The role is based in Ark’s London office with some international travel.

The successful candidate will perform a range of research, data analysis, and coordination duties, including, but not limited to, the following: 

  • Conduct literature and data searches for ongoing research projects.
  • Organize data, provide descriptive statistics, and run other statistical analysis using Stata and preparing publication quality graphics
  • Collaborate with EPG’s project team to draft blogs, policy briefs, and notes on research findings.
  • Support EPG’s project team in the design and implementation of project monitoring and evaluation plan
  • Provide technical support and testing on the development of value-added models of school quality
  • Coordination and update of the EPG/GSF research repository
  • Organise internal research and policy seminars
  • Perform other duties as assigned. 

The successful candidate will have the following qualifications and skills: 

  • Bachelor’s (or Master’s) degree in international development, economics, political science, public policy, or a related field.
  • Superb written and verbal communication skills.
  • Competence and experience conducting quantitative research. Experience with statistical software desired.
  • Familiarity with current issues, actors and debates in global education
  • Proven ability to be a team player and to successfully manage multiple and changing priorities in a fast-paced, dynamic environment, all while maintaining a good sense of humor.
  • Outstanding organization and time management skills, with an attention to detail.
  • Essential software skills: Microsoft Office (specifically Excel) and Stata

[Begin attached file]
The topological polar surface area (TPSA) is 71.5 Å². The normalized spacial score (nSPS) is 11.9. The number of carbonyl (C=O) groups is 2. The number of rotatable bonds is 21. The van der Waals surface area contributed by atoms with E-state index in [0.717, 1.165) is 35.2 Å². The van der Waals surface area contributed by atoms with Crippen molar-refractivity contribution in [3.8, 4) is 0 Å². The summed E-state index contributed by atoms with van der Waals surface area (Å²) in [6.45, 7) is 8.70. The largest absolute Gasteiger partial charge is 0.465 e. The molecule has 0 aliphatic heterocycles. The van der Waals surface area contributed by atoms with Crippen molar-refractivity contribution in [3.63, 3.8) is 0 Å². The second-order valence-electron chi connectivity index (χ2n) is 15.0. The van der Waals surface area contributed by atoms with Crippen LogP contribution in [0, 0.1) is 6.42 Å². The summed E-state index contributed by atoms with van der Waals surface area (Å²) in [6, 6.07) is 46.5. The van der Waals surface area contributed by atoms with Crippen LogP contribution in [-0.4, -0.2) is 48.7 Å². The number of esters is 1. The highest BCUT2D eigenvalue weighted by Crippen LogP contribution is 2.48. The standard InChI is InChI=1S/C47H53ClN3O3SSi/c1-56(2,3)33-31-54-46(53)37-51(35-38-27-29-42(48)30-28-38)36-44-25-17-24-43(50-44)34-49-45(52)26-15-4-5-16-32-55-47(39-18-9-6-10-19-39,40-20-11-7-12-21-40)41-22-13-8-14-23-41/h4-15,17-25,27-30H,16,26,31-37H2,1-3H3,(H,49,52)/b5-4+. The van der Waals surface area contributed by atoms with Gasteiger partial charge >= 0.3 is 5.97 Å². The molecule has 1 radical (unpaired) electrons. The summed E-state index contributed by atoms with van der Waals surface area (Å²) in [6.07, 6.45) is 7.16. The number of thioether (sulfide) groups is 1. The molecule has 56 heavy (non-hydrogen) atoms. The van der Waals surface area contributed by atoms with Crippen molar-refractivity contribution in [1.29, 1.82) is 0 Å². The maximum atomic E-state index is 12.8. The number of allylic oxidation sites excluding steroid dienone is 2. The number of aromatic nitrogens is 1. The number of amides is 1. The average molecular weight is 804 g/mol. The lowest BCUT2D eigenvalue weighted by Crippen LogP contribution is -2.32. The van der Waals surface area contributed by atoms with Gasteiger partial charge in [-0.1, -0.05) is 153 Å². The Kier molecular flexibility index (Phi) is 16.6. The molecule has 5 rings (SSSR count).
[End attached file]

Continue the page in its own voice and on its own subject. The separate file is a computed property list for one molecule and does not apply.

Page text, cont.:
• Experience working in developing country contexts or international education policy -- a plus
  • Experience designing or supporting the implementation of research evaluations and interpreting data -- a plus
  • Fluency or advanced language capabilities in French -- a plus

05 September 2017

Why is there no interest in kinky learning?

Just *how* poor are *your* beneficiaries though? In the aid project business everybody is obsessed with reaching the *poorest* of the poor. The ultra poor. The extreme poor. Lant Pritchett has criticised extensively this arbitrary focus on getting people above a certain threshold, as if the people earning $1.91 a day (just above the international poverty line) really have substantively better lives than those on $1.89 (just below). Instead he argues we should be focusing on economic growth and lifting the whole distribution, with perhaps a much higher global poverty line to aim at of around $10–15 a day, roughly the poverty line in rich countries.

Weirdly, we have the opposite problem in global education, where it is impossible to get people to focus on small incremental gains for those at the bottom of the learning distribution. Luis Crouch gave a great talk at a RISE event in Oxford yesterday in which he used the term ‘cognitive poverty’ to define those at the very bottom of the learning distribution, below a conceptually equivalent (not yet precisely measured) ‘cognitive poverty line’. Using PISA data, he documents that the big difference between the worst countries on PISA and middling countries is precisely at the bottom of the distribution - countries with better average scores don’t have high levels of very low learning (level 1 and 2 on the PISA scale), but don’t do that much better at the highest levels.

But when people try and design solutions that might help a whole bunch of people get just across that poverty line, say from level 1 or 2 to level 3 or 4 (like, say, scripted lessons), there is dramatic push-back from many in education. Basic skills aren’t enough, we can’t just define low-bar learning goals, we need to develop children holistically with creative problem solving 21st century skills and art lessons, and all children should be taught by Robin Williams from Dead Poet’s Society.

Why have global poverty advocates been so successful at re-orientating an industry, but cognitive poverty advocates so unsuccessful?